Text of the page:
We're told that Mathematicians regard the propositions “P implies Q” and “if P then Q” as synonymous, so both have the same truth table. One example is:
“If Goldbach’s Conjecture is true, then $x^2$ ≥ 0 for every real number x.”
Since we have no idea whether Goldbach's conjecture is true, we are either looking at
TT or FT as far as PQ in the truth table. Either way, since Q is definitely true, the proposition as a whole is true.
But I think I'm missing something basic here. In what sense is this "if this then that"? In ordinary english, at least, "if this then that" means that the truth of "this" is what the truth of "that" depends on. But that "$x^2$ ≥ 0 for every real number x." is true regardless of the truth of Goldbach's Conjecture.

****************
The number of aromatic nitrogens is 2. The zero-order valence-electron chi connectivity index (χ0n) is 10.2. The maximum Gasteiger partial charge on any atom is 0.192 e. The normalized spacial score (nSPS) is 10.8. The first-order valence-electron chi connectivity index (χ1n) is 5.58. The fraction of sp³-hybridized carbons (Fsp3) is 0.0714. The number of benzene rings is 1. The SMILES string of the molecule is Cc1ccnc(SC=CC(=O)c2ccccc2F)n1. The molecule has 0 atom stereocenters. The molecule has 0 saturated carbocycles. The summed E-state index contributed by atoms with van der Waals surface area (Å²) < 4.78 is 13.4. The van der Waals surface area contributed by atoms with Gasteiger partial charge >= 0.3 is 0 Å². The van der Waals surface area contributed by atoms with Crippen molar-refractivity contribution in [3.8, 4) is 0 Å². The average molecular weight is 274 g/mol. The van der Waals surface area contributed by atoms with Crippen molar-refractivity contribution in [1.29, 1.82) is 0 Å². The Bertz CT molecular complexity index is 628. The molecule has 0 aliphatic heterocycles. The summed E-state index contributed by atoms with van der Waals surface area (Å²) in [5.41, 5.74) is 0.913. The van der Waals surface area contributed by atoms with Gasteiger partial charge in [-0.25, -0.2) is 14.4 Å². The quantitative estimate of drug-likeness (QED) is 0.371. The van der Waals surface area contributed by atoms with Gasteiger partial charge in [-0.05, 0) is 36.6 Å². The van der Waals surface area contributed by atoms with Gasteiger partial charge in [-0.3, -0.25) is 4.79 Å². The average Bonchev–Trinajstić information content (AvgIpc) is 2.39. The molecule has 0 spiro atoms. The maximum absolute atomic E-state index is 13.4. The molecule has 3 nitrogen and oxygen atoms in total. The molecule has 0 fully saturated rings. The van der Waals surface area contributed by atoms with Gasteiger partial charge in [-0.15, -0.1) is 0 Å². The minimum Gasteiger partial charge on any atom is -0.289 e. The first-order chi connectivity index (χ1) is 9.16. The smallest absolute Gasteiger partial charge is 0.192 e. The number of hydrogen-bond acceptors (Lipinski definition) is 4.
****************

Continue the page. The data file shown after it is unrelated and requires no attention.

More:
Like I said, I'm clearly missing something here. I just don't understand how either "P implies Q" or "if P then Q" corresponds in any way to what I see in the truth table. Could some explain this?